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Fire Alarm -- Description

False alarms do not equal alarms
The actions people are supposed to take are the same for a false alarm as the actions for a true alarm... but are false alarms the same as true alarms?
Douglas Krantz -- Fire Alarm Engineering Technician, Electronic Designer, Electronic Technician, Writer






What Makes a False Alarm so Dangerous?

By Douglas Krantz

Each false fire alarm increases the severity of a real fire.

The increased severity from false alarms comes from the greater chance of loss of life or a greater chance of injury. This is a progression - with no false alarms everyone acts as safely as possible, but eventually, with enough false alarms, no one pays any attention to the alarms.

False Alarm Progression

When there were never any false fire alarms, and the alarms only sound off with a real fire, people do pay attention take immediate action. This is noticeable as people go out into the parking lot in their pajamas at 3:00 AM.

Once everyone discovers it was a false alarm, the next time the fire alarm sounds a few people are less likely to take the necessary action. Some won't leave their apartments, and the rest just hang out in the lobby waiting to find out if the fire is real or not. The likelihood of injury has increased because of the false alarm; the severity of a fire, because of the false alarm, has increased.

The severity increases with each false alarm. As the false alarms go off at random times, more people are less likely to take necessary action, and the likelihood of injury is therefore even greater.

This progression is not good.

People Have Died Thinking a Real Fire was Another False Alarm

As more and more false alarms occur, more and more people are reluctant to take action in case of fire. With enough false alarms, unless they smell the smoke, almost no one is willing to take any more action.

In places that have received numerous false alarms, multiple people have died in a single fire simply because they ignored the real fire alarm; when the alarms sounded they could not tell the difference between a false fire alarm and the real fire alarm.

Long Term Damage from False Alarms

What's even worse, even after the false alarms quit happening, many years will have passed before this damage wears off.
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Some people are reluctant to ever take necessary action again because they remember the false alarms. They're so callused they ignore the fire alarm under any circumstance. Sometimes they don't want to be bothered with another false alarm, so they disconnect the fire alarm system wherever they are, including in hotels, apartment buildings, offices, etc.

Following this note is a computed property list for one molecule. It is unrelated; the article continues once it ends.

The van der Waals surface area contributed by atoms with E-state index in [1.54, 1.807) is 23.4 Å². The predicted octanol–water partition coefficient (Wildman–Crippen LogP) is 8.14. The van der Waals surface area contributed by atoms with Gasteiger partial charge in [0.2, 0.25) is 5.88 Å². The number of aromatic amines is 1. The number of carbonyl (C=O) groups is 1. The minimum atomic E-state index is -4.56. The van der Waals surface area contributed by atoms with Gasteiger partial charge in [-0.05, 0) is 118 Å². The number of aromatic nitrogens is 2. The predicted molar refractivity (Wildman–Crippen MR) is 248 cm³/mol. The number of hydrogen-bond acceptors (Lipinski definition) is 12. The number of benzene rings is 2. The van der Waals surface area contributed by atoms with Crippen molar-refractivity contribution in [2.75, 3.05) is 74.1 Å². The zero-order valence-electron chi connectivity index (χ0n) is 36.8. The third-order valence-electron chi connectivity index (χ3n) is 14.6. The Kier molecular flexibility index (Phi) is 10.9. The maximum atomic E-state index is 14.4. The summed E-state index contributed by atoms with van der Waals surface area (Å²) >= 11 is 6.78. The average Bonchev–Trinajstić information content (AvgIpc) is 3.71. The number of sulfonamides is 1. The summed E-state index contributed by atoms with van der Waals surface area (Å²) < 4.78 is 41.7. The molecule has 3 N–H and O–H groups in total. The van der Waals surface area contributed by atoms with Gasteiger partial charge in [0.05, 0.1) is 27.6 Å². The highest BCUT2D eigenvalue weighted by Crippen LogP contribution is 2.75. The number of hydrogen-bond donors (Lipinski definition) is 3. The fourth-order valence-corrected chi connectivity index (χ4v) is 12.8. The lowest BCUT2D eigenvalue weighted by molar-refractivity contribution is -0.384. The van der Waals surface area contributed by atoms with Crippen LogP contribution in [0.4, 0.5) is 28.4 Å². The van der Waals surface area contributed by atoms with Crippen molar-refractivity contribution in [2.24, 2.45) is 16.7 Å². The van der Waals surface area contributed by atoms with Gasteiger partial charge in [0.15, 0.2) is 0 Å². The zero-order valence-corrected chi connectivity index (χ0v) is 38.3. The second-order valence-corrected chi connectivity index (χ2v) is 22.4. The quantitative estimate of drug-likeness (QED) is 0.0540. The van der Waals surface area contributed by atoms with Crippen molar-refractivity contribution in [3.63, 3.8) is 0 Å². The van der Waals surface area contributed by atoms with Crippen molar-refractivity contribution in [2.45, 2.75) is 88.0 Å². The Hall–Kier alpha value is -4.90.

Stopping False Alarms

With each false alarm, the dangers of injury and death increase when a real fire occurs.

What can we in the fire alarm industry do to reduce and hopefully eliminate false alarms?






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Douglas Krantz

Describing How It Works
writer@douglaskrantz.com
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612/986-4210

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Electrical Flow


On this website, most references to electrical flow are to the movement of electrons.

Here, electron movement is generally used because it is the electrons that are actually moving. To explain the effects of magnetic forces, the movement of electrons is best.

Conventional current flow, positive charges that appear to be moving in the circuit, will be specified when it is used. The positive electrical forces are not actually moving -- as the electrons are coming and going on an atom, the electrical forces are just loosing or gaining strength. The forces appear to be moving from one atom to the next, but the percieved movement is actually just a result of electron movement. This perceived movement is traveling at a consistent speed, usually around two-thirds the speed of light. To explain the effects of electrostatic forces, the movement of positive charges (conventional current) is best.

See the explanation on which way electricity flows at www.douglaskrantz.com/
ElecElectricalFlow.html
.